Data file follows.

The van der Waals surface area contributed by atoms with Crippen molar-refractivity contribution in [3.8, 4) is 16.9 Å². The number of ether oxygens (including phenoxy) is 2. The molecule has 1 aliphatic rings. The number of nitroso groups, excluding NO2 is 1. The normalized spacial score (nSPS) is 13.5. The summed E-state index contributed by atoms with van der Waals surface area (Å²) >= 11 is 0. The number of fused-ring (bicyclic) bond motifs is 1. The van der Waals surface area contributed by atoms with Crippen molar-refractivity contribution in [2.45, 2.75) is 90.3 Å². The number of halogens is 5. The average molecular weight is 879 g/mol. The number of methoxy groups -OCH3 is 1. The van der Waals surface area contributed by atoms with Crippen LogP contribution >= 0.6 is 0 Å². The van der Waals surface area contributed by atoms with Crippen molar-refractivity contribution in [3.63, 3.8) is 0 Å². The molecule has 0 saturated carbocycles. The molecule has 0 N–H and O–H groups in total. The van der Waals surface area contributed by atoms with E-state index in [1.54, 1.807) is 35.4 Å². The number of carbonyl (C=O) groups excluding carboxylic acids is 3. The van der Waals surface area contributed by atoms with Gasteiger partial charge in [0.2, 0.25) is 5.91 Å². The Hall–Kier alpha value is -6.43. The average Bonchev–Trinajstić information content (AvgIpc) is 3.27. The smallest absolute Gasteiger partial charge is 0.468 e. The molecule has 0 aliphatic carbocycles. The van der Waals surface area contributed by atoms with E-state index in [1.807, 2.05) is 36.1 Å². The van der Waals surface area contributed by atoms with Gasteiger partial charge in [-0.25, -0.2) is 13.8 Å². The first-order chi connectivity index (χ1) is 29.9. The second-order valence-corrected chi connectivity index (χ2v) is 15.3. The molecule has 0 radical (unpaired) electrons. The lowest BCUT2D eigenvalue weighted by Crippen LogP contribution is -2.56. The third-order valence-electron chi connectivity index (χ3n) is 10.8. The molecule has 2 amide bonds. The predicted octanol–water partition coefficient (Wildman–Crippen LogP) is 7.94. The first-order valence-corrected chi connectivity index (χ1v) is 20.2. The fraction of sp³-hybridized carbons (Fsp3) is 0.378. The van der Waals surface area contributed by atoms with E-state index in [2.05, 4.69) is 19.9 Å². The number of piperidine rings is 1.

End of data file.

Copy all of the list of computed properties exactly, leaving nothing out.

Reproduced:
The van der Waals surface area contributed by atoms with Crippen molar-refractivity contribution in [3.8, 4) is 16.9 Å². The number of ether oxygens (including phenoxy) is 2. The molecule has 1 aliphatic rings. The number of nitroso groups, excluding NO2 is 1. The normalized spacial score (nSPS) is 13.5. The summed E-state index contributed by atoms with van der Waals surface area (Å²) >= 11 is 0. The number of fused-ring (bicyclic) bond motifs is 1. The van der Waals surface area contributed by atoms with Crippen molar-refractivity contribution in [2.45, 2.75) is 90.3 Å². The number of halogens is 5. The average molecular weight is 879 g/mol. The number of methoxy groups -OCH3 is 1. The van der Waals surface area contributed by atoms with Crippen LogP contribution >= 0.6 is 0 Å². The van der Waals surface area contributed by atoms with Crippen molar-refractivity contribution in [3.63, 3.8) is 0 Å². The molecule has 0 saturated carbocycles. The molecule has 0 N–H and O–H groups in total. The van der Waals surface area contributed by atoms with E-state index in [1.54, 1.807) is 35.4 Å². The number of carbonyl (C=O) groups excluding carboxylic acids is 3. The van der Waals surface area contributed by atoms with Gasteiger partial charge in [0.2, 0.25) is 5.91 Å². The Hall–Kier alpha value is -6.43. The average Bonchev–Trinajstić information content (AvgIpc) is 3.27. The smallest absolute Gasteiger partial charge is 0.468 e. The molecule has 0 aliphatic carbocycles. The van der Waals surface area contributed by atoms with E-state index in [1.807, 2.05) is 36.1 Å². The van der Waals surface area contributed by atoms with Gasteiger partial charge in [-0.25, -0.2) is 13.8 Å². The first-order chi connectivity index (χ1) is 29.9. The second-order valence-corrected chi connectivity index (χ2v) is 15.3. The molecule has 0 radical (unpaired) electrons. The lowest BCUT2D eigenvalue weighted by Crippen LogP contribution is -2.56. The third-order valence-electron chi connectivity index (χ3n) is 10.8. The molecule has 2 amide bonds. The predicted octanol–water partition coefficient (Wildman–Crippen LogP) is 7.94. The first-order valence-corrected chi connectivity index (χ1v) is 20.2. The fraction of sp³-hybridized carbons (Fsp3) is 0.378. The van der Waals surface area contributed by atoms with E-state index in [2.05, 4.69) is 19.9 Å². The number of piperidine rings is 1.